Does fishing have a future?


Cagle Cartoons

July 5, 1970, was a red- letter day in my childhood.

On a Sunday afternoon fishing trip with my little brother and late father, I caught 15 fish at the lake in Lewisburg, Tenn.

(Yes, the number 15 has stuck in my memory for 49 years. Oddly enough, 15 is the same number of minutes it now takes me to remember why I entered a room.)

Although my son caught a minnow or two in my brother’s backyard creek a few years ago, I have had only one real fishing excursion since that personal-best day in 1970.

(Non-aquatic) Life got in the way.

My experience is hardly unique, judging by a Wall Street Journal article titled “Does Fishing Have A Future?”

According to the U.S. Fish and Wildlife Service (motto: “You say ‘shutdown of nonessential government services’; I say, ‘Herds of caribou and elk mysteriously stampeding through fashionable D.C. restaurants’”), the number of Americans who at least dabble in fishing has grown in recent years, but the total days fished has dropped alarmingly.

Organizations such as the Recreational Boating and Fishing Foundation are striving mightily to (a) keep youngsters motivated to fish as they enter their teen and adult years, (b) lure former anglers back into the hobby and (c) make fishing more alluring to women and minorities.

I wish the volunteers well. I know many people are yearning for “Andy and Opie” fishing-hole adventures, and that they romanticize the Good Old Days when whole families fished together. But tradition-sharing nuclear families are endangered, and Mom’s Latest Boyfriend usually has a shorter expiration date than the worm.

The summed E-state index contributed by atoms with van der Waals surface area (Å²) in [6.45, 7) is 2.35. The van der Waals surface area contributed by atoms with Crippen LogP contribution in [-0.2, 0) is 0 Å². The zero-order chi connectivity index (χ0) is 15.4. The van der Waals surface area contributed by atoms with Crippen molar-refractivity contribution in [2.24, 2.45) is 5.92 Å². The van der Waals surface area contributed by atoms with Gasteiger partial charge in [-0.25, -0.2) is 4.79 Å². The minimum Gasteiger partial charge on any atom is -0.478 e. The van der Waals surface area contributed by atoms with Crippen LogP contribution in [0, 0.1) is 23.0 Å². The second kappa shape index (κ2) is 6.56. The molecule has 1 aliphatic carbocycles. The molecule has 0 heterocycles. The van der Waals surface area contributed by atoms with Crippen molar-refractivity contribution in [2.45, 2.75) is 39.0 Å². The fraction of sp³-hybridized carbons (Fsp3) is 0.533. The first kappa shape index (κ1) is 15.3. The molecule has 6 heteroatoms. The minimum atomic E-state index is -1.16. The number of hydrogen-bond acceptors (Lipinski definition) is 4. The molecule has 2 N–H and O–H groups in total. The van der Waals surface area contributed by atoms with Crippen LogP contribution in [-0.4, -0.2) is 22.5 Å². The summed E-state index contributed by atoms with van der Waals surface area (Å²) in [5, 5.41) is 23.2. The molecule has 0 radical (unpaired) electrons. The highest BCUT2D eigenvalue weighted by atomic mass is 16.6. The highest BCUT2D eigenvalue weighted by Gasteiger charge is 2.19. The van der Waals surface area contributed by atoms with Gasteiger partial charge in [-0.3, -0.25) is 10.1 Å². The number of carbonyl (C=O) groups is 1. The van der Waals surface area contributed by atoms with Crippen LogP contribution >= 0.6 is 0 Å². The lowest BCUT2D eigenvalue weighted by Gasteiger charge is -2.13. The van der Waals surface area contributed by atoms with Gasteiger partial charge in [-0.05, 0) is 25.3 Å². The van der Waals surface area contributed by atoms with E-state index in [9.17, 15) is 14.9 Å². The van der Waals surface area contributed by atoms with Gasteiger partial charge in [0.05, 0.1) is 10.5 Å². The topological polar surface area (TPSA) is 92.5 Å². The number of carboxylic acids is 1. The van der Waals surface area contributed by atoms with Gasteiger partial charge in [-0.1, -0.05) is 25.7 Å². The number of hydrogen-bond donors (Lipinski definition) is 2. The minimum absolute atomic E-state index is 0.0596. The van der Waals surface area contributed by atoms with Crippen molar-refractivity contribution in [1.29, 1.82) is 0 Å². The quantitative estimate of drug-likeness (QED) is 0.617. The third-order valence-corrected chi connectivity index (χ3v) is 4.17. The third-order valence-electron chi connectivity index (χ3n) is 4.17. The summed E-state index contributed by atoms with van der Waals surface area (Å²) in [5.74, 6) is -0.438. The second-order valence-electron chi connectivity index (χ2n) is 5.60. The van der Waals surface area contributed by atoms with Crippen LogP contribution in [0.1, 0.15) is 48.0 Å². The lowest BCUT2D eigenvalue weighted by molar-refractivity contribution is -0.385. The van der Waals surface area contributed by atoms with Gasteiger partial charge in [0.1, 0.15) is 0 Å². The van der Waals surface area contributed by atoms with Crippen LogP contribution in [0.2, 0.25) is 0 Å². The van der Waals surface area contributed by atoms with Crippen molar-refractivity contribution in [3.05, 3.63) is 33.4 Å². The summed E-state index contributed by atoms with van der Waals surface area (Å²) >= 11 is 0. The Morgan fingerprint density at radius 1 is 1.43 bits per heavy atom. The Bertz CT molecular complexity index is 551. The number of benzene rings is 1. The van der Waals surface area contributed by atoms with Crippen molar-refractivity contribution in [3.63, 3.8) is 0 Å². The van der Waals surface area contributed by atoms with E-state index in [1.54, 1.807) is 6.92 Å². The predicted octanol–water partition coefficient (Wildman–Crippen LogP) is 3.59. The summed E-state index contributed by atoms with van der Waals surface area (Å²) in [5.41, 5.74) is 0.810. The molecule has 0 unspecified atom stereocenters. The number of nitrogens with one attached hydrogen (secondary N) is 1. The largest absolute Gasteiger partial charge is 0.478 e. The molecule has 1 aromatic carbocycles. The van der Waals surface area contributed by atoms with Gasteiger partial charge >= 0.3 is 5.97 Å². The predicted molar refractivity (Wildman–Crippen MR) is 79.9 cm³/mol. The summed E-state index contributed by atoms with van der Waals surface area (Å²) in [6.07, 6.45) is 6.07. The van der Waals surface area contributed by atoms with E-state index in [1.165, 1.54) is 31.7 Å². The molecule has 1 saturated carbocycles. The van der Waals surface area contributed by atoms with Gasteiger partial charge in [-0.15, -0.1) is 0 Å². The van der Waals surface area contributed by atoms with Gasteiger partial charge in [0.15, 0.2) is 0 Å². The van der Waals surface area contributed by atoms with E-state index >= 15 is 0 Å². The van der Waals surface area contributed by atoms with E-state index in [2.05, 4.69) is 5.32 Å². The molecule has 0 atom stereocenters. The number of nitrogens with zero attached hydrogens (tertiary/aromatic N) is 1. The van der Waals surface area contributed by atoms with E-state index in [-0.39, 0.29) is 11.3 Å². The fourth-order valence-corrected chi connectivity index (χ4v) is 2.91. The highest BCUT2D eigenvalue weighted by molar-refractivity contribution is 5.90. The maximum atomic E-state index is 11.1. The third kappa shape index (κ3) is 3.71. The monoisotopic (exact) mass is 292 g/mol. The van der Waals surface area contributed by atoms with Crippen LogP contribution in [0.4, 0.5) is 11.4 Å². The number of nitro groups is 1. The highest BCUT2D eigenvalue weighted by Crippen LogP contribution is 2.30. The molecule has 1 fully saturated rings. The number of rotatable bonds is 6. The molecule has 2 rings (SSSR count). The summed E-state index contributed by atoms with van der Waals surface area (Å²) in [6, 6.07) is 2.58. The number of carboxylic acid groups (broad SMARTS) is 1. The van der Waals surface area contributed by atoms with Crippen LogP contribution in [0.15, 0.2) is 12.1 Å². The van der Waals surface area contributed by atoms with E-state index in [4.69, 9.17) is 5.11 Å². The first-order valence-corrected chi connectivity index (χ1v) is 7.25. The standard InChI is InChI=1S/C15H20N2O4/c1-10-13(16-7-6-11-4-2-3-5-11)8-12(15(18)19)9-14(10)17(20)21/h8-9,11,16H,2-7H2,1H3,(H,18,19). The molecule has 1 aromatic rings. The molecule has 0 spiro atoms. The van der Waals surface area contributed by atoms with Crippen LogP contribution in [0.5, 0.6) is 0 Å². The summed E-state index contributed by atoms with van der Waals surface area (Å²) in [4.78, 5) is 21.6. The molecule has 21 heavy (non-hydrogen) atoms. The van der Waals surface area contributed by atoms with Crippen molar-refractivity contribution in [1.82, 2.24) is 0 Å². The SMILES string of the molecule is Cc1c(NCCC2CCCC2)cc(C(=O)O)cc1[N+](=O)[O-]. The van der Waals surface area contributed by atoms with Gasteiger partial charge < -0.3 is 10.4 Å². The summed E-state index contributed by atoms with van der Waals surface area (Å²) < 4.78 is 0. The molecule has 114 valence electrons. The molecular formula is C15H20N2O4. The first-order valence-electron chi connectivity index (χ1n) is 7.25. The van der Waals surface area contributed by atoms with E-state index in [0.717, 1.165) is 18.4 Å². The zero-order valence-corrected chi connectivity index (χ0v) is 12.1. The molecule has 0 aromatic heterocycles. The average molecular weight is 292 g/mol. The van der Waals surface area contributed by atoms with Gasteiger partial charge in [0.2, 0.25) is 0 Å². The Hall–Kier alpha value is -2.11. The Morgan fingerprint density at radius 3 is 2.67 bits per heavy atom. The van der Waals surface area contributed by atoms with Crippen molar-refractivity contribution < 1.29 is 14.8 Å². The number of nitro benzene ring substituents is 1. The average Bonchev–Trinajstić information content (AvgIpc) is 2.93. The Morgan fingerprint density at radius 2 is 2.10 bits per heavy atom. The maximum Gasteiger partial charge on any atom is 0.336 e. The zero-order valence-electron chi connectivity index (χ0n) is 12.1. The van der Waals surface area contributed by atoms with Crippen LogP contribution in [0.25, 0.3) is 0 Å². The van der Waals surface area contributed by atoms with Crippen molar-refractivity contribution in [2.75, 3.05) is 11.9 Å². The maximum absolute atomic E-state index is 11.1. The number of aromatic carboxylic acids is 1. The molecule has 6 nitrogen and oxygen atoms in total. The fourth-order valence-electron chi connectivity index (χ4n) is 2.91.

Yes, I support the educational programs that encourage fishing; but I do so with gritted teeth, because I know it’s part and parcel of the tiresome “make the kids put down their electronic devices and commune with nature” guilt trip that so many codgers (and codger wannabes) espouse nowadays.

I mean, isn’t it a little ironic that do-gooders can see youngsters on the verge of driving and dating and badger them with “Nooooooo – get in touch with nature. Don’t mess with that ‘birds and bees’ stuff”?

Multi-generational bonding is all well and good, but kids are being encouraged to drag retiree grandpa out of his easy chair when the only “catch and release” grandpa wants to do involves catching 40 winks and releasing something that is initiated with a mirthful plea to “pull my finger.”

Let’s face it: the different selling points of fishing actually work against each other. On the one hand, fishing is touted as a laid-back, peaceful pastime. But high schools and colleges are rushing to organize competitive fishing teams. (“OK, use the fish bladders as stress-relief balls if you must; but you’re running laps in the lake if your arch-rival doesn’t get a few accidental *wink-wink* concussions from your trout.”)

I always get a special feeling when I eat fish, because I know Jesus cooked fish for his apostles (at least four of whom were literal fishermen). But, in these hyper-sensitive times, Christianity’s ties to fishing may just derail the fledgling revival.

“Sinkers and floats? That’s some seriously judgmental, triggering imagery you’ve got there. And fish travel in schools? Well, as long as they celebrate Winter Holiday and That Guy Who Did Good Deeds for No Particular Reason and Is Remembered on February 14 Day ...”

Danny Tyree’s weekly column is distributed exclusively by Cagle Cartoons Inc.